Speaking of uplifted, and it being winter, I am looking up at Fred's most recent sculpture: The Four Seasons. And in a nod to Sheila of Ephemera, I looked up the last wearing of this outfit and it was in November 2015. Scroll down for a closeup of the sculpture.

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tag:onoutabout.posthaven.com,2013:Post/1226474 2018-01-04T15:04:44Z 2018-01-04T15:04:44Z Voting Day 2008

The national weather service has upgraded today's weather to Blizzard Warning. What better way to spend the day than perusing and organizing files on my laptop! (Plus occasional hot cocoa with marshmallows.)

 I came across this Keynote presentation made after the 2008 election. The head of the middle school where I was then teaching had asked if I'd be interested in sharing how I spent election day. (I had asked for the day off in order to help get out the vote in Pennsylvania.) 

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tag:onoutabout.posthaven.com,2013:Post/1226176 2018-01-04T00:29:29Z 2018-01-04T00:29:29Z The Hudson River Museum

Second week of winter vacation, yippee! My husband and I took a drive cross-county to Yonkers to visit the Hudson River Museum, a first visit for each of us. I had been interested in seeing the permanent exhibit of the Hudson River that several teachers at school had told me about and my husband was interested in seeing the art.

What wound up interesting me even more than the exhibits was Glenview, the building next door to the museum. Alas, it was closed for removal of holiday decorations. I was curious about the home because it initially housed the museum, which opened in 1924 one year before the birth of my Dad (who was born and raised in Yonkers.) My husband and I realized there was a possibility that my Dad's parents might have taken him to the museum when it was housed in the mansion. Fun to ponder the possibilities!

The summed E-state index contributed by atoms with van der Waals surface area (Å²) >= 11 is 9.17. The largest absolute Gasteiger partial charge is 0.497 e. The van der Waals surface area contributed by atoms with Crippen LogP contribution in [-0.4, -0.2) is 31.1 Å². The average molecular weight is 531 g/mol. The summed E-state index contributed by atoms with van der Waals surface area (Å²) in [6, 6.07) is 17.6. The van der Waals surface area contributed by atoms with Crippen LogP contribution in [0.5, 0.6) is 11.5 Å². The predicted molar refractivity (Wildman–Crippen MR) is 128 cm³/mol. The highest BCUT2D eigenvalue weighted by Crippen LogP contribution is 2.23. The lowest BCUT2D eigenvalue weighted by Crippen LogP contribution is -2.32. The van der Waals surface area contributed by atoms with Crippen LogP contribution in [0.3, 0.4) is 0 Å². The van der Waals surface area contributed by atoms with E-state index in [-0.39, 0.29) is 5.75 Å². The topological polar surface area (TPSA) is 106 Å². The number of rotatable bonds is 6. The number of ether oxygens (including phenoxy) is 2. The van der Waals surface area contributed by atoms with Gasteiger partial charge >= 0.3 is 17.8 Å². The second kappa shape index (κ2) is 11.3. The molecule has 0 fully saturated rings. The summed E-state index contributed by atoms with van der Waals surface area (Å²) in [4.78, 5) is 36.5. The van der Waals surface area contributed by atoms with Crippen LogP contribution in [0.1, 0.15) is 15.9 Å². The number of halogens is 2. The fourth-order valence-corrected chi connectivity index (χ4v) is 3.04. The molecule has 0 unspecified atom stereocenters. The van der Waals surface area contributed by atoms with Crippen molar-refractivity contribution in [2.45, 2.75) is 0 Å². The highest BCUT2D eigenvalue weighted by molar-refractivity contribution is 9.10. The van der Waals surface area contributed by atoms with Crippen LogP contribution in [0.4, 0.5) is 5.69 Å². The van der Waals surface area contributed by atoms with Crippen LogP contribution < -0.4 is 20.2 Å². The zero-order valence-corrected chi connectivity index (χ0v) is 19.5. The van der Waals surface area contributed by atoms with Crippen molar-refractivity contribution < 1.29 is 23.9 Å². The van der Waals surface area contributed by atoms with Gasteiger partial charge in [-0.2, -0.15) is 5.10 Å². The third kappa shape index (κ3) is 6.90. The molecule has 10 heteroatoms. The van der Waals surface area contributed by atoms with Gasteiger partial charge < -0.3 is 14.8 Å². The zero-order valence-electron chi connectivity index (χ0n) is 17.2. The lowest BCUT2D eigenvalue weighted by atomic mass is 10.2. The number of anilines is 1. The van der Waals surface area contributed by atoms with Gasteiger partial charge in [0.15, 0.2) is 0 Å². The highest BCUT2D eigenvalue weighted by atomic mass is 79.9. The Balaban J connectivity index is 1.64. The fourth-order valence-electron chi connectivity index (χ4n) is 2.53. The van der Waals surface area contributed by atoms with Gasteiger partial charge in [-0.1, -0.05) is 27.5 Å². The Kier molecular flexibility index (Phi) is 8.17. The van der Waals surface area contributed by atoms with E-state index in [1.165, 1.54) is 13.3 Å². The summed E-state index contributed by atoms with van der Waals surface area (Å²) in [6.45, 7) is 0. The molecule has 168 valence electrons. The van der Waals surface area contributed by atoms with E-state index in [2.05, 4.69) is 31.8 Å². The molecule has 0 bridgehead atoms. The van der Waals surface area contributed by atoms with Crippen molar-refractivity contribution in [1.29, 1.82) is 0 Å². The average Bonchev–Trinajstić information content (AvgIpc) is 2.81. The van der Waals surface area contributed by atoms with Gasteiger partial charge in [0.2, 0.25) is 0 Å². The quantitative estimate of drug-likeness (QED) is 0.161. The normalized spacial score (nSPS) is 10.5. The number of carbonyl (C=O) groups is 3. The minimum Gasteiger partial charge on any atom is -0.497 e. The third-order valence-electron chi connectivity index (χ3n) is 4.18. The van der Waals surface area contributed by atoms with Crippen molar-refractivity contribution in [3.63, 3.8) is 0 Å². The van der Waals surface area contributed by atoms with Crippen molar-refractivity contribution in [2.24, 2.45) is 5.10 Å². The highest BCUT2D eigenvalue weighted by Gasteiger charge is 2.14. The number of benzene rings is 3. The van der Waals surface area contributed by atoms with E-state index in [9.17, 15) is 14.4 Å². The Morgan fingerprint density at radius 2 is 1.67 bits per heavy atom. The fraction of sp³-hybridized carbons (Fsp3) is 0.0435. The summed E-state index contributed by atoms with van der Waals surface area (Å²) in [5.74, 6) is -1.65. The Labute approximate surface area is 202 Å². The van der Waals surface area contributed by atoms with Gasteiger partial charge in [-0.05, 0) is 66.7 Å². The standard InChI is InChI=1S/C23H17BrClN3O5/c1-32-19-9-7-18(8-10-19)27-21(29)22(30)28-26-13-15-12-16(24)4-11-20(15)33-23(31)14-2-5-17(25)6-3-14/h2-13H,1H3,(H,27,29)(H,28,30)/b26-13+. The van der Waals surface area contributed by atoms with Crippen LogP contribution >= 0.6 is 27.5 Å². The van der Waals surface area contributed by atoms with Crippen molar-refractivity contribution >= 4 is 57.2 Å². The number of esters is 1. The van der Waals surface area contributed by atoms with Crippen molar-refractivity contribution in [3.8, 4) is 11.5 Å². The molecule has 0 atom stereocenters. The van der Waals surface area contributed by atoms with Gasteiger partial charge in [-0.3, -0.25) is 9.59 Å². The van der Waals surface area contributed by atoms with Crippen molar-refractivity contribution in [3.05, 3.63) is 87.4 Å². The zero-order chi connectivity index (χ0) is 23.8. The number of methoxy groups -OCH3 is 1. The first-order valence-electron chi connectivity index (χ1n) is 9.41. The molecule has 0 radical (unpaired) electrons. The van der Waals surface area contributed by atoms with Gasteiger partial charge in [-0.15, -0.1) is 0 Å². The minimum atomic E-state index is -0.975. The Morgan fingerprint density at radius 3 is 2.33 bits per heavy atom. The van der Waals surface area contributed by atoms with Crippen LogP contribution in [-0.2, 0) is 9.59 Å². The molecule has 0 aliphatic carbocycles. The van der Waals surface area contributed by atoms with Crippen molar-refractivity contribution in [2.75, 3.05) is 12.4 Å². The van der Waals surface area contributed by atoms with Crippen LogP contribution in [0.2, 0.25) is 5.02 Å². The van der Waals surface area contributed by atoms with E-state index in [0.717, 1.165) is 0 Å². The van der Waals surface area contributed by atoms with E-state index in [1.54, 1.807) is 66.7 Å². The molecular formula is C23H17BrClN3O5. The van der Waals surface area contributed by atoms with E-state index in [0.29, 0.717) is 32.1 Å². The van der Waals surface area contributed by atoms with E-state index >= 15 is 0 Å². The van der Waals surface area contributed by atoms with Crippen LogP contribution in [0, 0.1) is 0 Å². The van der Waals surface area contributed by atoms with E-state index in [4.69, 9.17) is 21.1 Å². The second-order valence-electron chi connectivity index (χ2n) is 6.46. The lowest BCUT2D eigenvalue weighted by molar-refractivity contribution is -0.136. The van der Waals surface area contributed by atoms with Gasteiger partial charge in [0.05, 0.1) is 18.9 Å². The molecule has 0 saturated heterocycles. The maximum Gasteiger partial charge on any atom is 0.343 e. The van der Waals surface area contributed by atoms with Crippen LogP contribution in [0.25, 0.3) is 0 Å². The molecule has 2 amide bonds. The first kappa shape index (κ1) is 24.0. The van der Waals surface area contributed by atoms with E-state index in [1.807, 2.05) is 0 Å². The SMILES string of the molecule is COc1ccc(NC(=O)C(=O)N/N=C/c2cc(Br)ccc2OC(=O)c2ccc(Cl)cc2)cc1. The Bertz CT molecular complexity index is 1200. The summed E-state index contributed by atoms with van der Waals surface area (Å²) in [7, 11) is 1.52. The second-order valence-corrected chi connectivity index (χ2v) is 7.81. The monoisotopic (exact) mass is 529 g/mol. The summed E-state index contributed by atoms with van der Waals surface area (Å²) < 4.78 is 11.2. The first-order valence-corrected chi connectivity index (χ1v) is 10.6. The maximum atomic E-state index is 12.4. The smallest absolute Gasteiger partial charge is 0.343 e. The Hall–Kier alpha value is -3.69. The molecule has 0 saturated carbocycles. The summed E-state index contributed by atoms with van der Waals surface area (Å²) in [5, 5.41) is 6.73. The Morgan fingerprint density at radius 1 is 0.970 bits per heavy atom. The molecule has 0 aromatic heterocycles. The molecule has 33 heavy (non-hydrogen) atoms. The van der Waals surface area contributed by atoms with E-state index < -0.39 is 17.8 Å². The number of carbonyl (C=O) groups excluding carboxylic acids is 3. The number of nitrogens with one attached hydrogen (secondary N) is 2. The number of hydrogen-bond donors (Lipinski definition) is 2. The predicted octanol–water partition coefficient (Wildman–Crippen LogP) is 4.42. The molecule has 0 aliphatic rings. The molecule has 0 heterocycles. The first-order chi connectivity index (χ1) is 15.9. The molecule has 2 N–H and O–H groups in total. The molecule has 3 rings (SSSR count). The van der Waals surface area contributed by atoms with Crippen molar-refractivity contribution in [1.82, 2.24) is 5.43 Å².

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tag:onoutabout.posthaven.com,2013:Post/1224565 2018-01-01T13:20:52Z 2018-01-02T11:02:01Z The Books I Read in 2017

I read a lot, as perhaps my list of books read in 2016 and this year attest. I've been keeping a list on Goodreads because I like to be able to check back and see my thoughts about a book, remind myself of books I've forgotten about reading, and because I enjoy writing about my responses to a book.  


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tag:onoutabout.posthaven.com,2013:Post/1220650 2017-12-23T01:29:50Z 2017-12-23T01:29:51Z Ridge Road, Yonkers, NY

This past August I wrote about my visit to the South Broadway apartment in Yonkers where my Dad grew up during the second half of the 1920s and second half of the 1930s. In between, the family spent several years living in a house. Sandwiched below between my Dad's words, from his 1993 single-spaced 37 page memoire, is a photo of the house taken this fall. I teach in Riverdale, which borders Yonkers, and often will exit the highway early to avoid traffic and take the local roads. The Rumsey Road exit takes me past Wendover Road, which intersects Ridge Road.